Hope Springs In The Ruins

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There’s genuine hope. Honest. It lingers on the margins, beyond the world of wayward religious moguls fawning over dubious politicians. It even pokes its head on center stage and waves hello.

Discerning Advent-like hope is a real discipline in this era of hijacked evangelicalism. We read the I-can’t-believe-you-said-that pronouncements and despair. Take Franklin Graham’s December 1st tweet: “Never in my lifetime have we had a @POTUS willing to take such a strong outspoken stand for the Christian faith like @realDonaldTrump. We need to get behind him with our prayers.”

Sure. Pray by all means. But Donald Trump as the faithful guardian? Really? Doesn’t anyone remember another POTUS named Jimmy Carter? Shane Claiborne’s stark reply isn’t off the mark: “I’m not sure we are worshipping the same Savior. The priorities of Jesus seem so different from the priorities of Trump.”

Despondency threatens – until we discipline ourselves and see beyond the kingpins and microphones and tweets.

View the untold story in the 2016 election. True, 81 percent of white evangelicals voted for Donald Trump, with some christening him as God’s candidate. Many still support him. But roughly a third of all back-to-the-Bible American Christians are not white, vast majorities of whom voted against him and remain less than thrilled. Don’t be surprised if the evangelical movement, now in moral and spiritual freefall, resurrects through those communities, perhaps bearing a different name.

Timothy_KellerSecond, we find hope even among pale faces who’ve abandoned the “e” word but fit with its heritage. There’s the recently-retired Rev. Timothy Keller, former pastor of Redeemer Presbyterian Church in Manhattan, which draws 5,000 to its three venues.

That’s right. A megachurch thrives in iniquitous Gotham. It can happen.

Keller is known for his intellectual acumen, theological integrity and orthodoxy, and graciousness. Almost half his former congregation is not white and the church as a whole is politically centrist. Redeemer’s Center for Faith and Work implements the thought of Abraham Kuyper (1837-1920), a 19th-century Dutch Calvinist theologian and politician who, among other things, saw our professions as ministries. Kuyper hammered out a theoretical approach in which Christians link up with others and seek the common good, and Keller has been the Kuyperian par excellence. He avoids the culture war and walks the walk of Christ’s grace. The church he planted carries on that task.

I’m not a Calvinist – partly because I’m weary of the tradition’s grim heretic hunters – but Keller shines light on its more ecumenical, gracious stream. Think of theologian Herman Bavinck (1854-1921) and institutions like Calvin College. They thirst for God and engage the culture.  They’ll even crack a smile.

Image result for beth mooreThird, there’s Beth Moore. The Houston-based Bible teacher and speaker still talks the evangelical talk, complete with an Arkansas-reared accent and invocations of a personal Satan (I find that refreshing and I agree with her). She can be a hoot.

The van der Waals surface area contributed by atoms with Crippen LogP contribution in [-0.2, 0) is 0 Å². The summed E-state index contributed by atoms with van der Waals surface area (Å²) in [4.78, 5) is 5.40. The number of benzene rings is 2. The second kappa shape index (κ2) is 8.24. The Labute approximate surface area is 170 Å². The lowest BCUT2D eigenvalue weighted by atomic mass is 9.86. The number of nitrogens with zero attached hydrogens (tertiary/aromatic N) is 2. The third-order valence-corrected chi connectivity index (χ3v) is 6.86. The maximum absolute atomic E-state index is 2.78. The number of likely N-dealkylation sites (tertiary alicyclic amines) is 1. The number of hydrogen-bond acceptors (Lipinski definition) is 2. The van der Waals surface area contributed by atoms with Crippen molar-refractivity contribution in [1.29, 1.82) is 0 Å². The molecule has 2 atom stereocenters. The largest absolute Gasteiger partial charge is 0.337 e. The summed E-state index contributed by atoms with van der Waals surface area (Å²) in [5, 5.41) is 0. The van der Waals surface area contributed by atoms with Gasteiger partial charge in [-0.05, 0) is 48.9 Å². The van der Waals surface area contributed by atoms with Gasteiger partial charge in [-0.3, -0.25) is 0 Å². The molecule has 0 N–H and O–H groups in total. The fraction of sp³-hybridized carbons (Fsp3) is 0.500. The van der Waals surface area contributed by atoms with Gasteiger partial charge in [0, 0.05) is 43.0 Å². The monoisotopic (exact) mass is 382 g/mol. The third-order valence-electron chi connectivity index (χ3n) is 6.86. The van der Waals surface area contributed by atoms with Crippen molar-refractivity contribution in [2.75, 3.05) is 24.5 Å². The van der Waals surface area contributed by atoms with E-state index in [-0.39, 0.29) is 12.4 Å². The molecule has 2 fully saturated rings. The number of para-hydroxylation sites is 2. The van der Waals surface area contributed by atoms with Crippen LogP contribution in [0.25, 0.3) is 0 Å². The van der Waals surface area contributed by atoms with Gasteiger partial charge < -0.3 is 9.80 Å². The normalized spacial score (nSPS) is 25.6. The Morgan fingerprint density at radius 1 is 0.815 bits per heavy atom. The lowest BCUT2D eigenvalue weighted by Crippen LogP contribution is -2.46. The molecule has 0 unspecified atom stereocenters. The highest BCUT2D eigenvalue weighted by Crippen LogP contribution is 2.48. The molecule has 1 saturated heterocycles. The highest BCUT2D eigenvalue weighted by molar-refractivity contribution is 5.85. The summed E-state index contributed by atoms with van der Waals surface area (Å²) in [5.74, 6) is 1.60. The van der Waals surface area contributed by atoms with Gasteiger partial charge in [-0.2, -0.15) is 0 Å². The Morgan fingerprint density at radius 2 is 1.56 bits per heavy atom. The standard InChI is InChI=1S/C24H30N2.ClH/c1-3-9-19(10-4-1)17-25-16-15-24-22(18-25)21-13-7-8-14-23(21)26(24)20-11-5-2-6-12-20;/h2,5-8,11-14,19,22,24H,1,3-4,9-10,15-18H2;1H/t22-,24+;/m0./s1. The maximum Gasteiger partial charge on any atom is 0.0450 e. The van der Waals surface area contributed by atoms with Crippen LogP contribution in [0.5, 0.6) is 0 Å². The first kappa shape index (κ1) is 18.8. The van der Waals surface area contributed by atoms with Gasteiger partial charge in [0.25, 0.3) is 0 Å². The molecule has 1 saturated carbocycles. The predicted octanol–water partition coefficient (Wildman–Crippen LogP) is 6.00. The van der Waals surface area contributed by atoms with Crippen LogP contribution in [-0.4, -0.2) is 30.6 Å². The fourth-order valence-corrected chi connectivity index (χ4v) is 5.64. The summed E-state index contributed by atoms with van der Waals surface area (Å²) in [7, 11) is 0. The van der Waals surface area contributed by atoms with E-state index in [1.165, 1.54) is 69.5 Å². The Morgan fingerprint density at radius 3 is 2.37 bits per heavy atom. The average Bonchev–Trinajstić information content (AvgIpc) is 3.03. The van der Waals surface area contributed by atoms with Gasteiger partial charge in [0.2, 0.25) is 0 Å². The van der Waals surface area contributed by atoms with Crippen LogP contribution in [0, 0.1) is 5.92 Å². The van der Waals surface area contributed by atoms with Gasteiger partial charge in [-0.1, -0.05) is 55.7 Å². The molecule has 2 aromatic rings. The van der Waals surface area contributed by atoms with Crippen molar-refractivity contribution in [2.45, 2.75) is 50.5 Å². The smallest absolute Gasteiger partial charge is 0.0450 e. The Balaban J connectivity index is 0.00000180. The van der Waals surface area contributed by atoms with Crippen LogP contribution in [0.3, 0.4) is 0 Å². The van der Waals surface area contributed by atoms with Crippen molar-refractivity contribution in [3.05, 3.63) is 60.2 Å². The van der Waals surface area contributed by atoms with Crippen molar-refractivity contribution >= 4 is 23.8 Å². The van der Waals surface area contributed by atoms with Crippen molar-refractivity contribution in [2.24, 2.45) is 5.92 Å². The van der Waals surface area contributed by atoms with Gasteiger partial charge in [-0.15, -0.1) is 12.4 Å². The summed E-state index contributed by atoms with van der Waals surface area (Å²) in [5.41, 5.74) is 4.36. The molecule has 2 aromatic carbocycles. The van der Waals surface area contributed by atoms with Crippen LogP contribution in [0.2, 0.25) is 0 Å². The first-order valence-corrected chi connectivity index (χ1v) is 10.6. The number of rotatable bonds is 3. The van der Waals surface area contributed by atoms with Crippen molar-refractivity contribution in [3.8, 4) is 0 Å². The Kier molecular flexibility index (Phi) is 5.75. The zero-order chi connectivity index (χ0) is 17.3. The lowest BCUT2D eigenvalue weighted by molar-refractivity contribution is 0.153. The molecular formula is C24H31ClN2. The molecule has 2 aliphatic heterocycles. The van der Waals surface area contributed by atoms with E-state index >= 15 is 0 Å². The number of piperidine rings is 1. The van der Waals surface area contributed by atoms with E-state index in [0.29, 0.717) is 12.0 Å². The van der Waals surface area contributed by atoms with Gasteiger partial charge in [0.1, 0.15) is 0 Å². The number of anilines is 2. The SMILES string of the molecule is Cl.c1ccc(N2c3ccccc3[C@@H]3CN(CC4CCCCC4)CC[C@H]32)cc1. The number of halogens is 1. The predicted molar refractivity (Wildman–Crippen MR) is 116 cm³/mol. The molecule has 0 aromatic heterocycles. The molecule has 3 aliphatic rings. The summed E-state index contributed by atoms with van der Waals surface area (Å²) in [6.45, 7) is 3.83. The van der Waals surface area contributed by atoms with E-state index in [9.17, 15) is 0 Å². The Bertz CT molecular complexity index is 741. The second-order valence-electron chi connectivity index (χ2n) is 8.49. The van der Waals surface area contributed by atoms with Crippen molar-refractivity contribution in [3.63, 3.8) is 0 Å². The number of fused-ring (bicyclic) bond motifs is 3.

But she’s clearly not happy with her tribe. Read her November 14th tweet: “It’s been a harrowing trip to Oz for many evangelicals this year, the curtain pulled back on the wizards of cause. We found a Bible all right, seemingly used instead of applied, leveraged instead of obeyed, cut and pasted piecemeal into a pledge of allegiance to serve the served.” And her pinned tweet: “It will become increasingly vital that we learn to distinguish between what is pro-Christian and what is actually Christlike.” And her anti-tyrant tweet: “There’s a sick line of shared reasoning on perpetual repeat in the minds of racists, bigots, white supremacists, misogynists & sexists: If we give them an inch, they’ll take a mile. Here’s the shocker: It’s not your inch. Claiming ownership over God’s property is perilous hubris.”

I admit it. I’m now a Beth Moore groupie.

There’s even hope for our beleaguered Earth. Ed Brown, director and CEO of Care of Related imageCreation, travels the world in his efforts to halt climate change and help Third World farmers employ sustainable, eco-friendly agricultural methods. He also heads up the creation care network for the Lausanne Committee for World Evangelization and, in that capacity, has spearheaded conferences on several continents. Brown and others belie the myth that all evangelicals yearn for the golden day of environmental catastrophe.

I’ve met many like Brown: Climate scientist Katharine Hayhoe; Lowell Bliss of Eden Vigil; John Elwood of Beloved Planet; the hilarious Gordon College Professor Dorothy Boorse. Then there are ministries like the Vineyard Justice Network, Biologos, InterVarsity Christian Fellowship, and many more. All remind me of the graceful believers who wooed me to Christ through their love, holiness, and sheer fun.

All display budding hope even as calamity strikes. We can see it when we silence the tweet storms and look past the publicity hounds.

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About Charles Redfern

Charles Redfern is a writer, activist, and clergyman living in Connecticut with his wife and family. He's currently writing two books, with more in his head.

View all posts by Charles Redfern


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